WOW | Ed Page

The worst of times unveil the true nature of human beings.

The worst of times unveil the true nature of human beings. The pandemic has taught me to look at things carefully. Among many other things, it has taught me to appreciate more, to be kinder to myself and to others, and to allow things to unfold in its own course.

It has also taught me that leadership is not everyone’s game, that goodness has to be cultivated and practiced, that people do take advantage of vulnerability.

We are a small nation in size, but we always took pride in having the largest hearts. But somewhere in the process of mechanisation and technological advancements, we allowed our collective souls to disengage and become dispassionate.

How otherwise can we explain that our leadership has chosen to fail us time and again, how can corruption be acceptable in such dire times, how can the government watch as people are stripped of livelihoods, how can women and young girls be raped in quarantine, how can injustice prevail where the life of the citizen does not matter. And while the public protests in moments and spurts of agitation, leadership stays silent.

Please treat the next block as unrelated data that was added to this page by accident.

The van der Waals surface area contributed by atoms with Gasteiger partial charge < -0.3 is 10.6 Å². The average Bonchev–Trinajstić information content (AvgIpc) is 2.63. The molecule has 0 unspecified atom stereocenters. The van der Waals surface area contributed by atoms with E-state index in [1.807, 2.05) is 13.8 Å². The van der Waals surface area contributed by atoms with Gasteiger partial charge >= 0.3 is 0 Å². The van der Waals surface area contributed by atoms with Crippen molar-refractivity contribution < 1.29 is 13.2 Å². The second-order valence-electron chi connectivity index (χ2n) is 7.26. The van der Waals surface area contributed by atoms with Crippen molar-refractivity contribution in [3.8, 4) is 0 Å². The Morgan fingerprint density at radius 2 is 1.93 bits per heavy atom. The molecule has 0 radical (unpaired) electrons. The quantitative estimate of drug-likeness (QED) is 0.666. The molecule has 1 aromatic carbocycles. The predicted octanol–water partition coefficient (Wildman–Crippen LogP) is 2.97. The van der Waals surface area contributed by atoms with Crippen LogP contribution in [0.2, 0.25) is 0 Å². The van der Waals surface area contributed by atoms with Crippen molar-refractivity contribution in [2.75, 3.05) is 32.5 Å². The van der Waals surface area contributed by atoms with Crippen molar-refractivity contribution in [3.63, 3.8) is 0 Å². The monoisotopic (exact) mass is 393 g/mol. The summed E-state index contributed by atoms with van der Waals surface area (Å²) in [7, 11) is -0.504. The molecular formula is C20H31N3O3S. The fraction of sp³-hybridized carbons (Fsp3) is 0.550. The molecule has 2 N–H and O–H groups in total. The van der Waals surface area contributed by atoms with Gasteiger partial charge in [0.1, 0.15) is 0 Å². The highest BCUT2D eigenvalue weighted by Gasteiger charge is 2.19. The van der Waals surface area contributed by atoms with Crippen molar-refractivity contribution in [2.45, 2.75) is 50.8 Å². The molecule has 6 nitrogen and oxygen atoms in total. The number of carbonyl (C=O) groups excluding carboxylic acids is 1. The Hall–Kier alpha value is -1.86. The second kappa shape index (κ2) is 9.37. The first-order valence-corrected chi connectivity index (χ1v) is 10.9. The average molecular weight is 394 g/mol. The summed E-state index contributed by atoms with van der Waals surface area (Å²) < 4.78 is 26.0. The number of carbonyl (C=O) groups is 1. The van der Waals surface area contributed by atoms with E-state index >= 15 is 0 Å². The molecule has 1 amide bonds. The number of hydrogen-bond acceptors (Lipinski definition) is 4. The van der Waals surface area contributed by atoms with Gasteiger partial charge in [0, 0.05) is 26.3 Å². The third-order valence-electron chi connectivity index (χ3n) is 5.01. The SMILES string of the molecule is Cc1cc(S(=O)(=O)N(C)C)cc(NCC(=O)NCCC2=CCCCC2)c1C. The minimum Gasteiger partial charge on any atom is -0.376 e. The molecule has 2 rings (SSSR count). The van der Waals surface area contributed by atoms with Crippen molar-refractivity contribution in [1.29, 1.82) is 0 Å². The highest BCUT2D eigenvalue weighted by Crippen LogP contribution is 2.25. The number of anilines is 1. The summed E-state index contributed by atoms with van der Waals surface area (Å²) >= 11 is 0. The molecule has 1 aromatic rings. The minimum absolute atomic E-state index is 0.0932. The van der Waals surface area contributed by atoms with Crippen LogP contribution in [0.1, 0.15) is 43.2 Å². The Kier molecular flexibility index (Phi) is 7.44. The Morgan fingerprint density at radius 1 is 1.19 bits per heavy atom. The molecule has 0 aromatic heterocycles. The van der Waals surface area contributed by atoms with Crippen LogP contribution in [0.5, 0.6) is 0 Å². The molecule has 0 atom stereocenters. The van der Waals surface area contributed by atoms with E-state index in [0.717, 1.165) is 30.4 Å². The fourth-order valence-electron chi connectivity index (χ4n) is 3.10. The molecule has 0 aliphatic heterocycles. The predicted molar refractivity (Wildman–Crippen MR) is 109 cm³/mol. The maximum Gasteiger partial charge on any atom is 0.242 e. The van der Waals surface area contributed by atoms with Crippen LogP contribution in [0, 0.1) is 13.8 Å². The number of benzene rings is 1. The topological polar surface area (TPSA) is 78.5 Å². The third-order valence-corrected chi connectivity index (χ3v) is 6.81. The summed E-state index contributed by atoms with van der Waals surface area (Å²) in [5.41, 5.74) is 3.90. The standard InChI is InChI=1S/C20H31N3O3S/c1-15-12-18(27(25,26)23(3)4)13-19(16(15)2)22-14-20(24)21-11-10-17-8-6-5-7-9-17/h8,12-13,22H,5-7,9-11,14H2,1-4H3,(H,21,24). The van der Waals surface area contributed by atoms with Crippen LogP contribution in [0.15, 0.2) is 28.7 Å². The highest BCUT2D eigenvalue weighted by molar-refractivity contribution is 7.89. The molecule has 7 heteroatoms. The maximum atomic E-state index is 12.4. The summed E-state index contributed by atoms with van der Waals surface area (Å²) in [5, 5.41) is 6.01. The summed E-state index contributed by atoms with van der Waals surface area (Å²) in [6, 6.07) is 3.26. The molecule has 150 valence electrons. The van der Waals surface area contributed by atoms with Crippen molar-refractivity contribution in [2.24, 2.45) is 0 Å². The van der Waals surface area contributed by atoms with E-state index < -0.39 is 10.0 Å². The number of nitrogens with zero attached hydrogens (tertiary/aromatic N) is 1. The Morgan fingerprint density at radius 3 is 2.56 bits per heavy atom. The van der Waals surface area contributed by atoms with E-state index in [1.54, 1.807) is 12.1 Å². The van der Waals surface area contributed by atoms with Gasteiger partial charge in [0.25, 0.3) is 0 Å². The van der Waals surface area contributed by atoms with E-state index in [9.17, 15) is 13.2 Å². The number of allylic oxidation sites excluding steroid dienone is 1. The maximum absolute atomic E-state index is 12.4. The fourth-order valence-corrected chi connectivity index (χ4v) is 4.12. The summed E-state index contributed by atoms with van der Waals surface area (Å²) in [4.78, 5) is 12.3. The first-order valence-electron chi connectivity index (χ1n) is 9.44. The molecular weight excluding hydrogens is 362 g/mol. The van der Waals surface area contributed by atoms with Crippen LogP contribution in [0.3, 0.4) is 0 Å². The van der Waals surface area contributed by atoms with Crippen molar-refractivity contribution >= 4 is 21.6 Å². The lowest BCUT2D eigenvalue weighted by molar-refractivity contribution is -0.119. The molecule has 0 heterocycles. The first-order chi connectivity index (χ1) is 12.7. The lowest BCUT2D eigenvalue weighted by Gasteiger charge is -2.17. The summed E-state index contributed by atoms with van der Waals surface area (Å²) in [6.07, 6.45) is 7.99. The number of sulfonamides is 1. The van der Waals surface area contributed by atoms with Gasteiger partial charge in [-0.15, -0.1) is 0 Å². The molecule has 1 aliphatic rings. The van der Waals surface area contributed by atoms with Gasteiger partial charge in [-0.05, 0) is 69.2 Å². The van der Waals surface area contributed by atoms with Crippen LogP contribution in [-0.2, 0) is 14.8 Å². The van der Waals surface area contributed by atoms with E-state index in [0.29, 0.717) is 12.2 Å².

I think about the thousands of people who cross over the borders seeking refuge back home to only realise that they do not really matter. I think about the girl who was raped, her lost childhood… her pain stifled in a justice system that even at its most efficient is slow. I think about the thousands of young minds that now stay behind closed doors, their schools un-open, their education and learning uncertain. I think about those who have lost and are in the process of losing their livelihoods, and their struggle as they try and come to terms with loss, both economic and self worth. I think of those who gave up and took their lives – their hopelessness, their tiredness and their inability to see the light. I think about all the little things we all did but now have to rethink in the new normal.

And yet nature teaches us with every sunrise, the possibility of a better tomorrow. She teaches us to persist and to grow our abilities. She connects to our most innate being in which we find the reservoir of goodness and calm and hope.

Otherwise there would not also be the ones among us who get up every morning with a sense of deep purpose and giving, who take on roles that no one else would and roam the streets and trails to lend a helping hand, to feed, to listen, to care, to cure and to heal.

Maybe we will look at life like we never have. Maybe we will truly appreciate the essence of what it is to be human, and do things that truly matter in the course of time.